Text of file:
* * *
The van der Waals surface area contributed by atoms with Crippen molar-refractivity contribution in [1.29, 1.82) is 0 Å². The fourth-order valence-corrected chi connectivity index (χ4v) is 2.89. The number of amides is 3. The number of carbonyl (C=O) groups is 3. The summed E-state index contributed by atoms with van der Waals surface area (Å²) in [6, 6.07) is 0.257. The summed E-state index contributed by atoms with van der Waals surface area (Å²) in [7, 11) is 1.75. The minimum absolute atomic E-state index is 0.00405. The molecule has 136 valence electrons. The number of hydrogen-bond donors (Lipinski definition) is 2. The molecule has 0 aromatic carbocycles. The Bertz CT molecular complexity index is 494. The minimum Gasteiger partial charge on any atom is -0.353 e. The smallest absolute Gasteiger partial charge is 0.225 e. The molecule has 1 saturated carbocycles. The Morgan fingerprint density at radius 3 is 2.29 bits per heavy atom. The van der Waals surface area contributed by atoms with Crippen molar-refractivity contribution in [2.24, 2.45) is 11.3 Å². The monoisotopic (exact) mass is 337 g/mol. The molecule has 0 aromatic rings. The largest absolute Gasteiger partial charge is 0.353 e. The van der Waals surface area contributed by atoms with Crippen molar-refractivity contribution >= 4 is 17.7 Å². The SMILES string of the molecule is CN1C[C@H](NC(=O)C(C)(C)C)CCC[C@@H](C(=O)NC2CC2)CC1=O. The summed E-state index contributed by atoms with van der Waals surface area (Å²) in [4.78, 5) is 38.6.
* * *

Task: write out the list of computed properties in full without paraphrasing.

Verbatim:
The van der Waals surface area contributed by atoms with Crippen molar-refractivity contribution in [1.29, 1.82) is 0 Å². The fourth-order valence-corrected chi connectivity index (χ4v) is 2.89. The number of amides is 3. The number of carbonyl (C=O) groups is 3. The summed E-state index contributed by atoms with van der Waals surface area (Å²) in [6, 6.07) is 0.257. The summed E-state index contributed by atoms with van der Waals surface area (Å²) in [7, 11) is 1.75. The minimum absolute atomic E-state index is 0.00405. The molecule has 136 valence electrons. The number of hydrogen-bond donors (Lipinski definition) is 2. The molecule has 0 aromatic carbocycles. The Bertz CT molecular complexity index is 494. The minimum Gasteiger partial charge on any atom is -0.353 e. The smallest absolute Gasteiger partial charge is 0.225 e. The molecule has 1 saturated carbocycles. The Morgan fingerprint density at radius 3 is 2.29 bits per heavy atom. The van der Waals surface area contributed by atoms with Crippen molar-refractivity contribution in [2.24, 2.45) is 11.3 Å². The monoisotopic (exact) mass is 337 g/mol. The molecule has 0 aromatic rings. The largest absolute Gasteiger partial charge is 0.353 e. The van der Waals surface area contributed by atoms with Crippen molar-refractivity contribution >= 4 is 17.7 Å². The SMILES string of the molecule is CN1C[C@H](NC(=O)C(C)(C)C)CCC[C@@H](C(=O)NC2CC2)CC1=O. The summed E-state index contributed by atoms with van der Waals surface area (Å²) in [4.78, 5) is 38.6.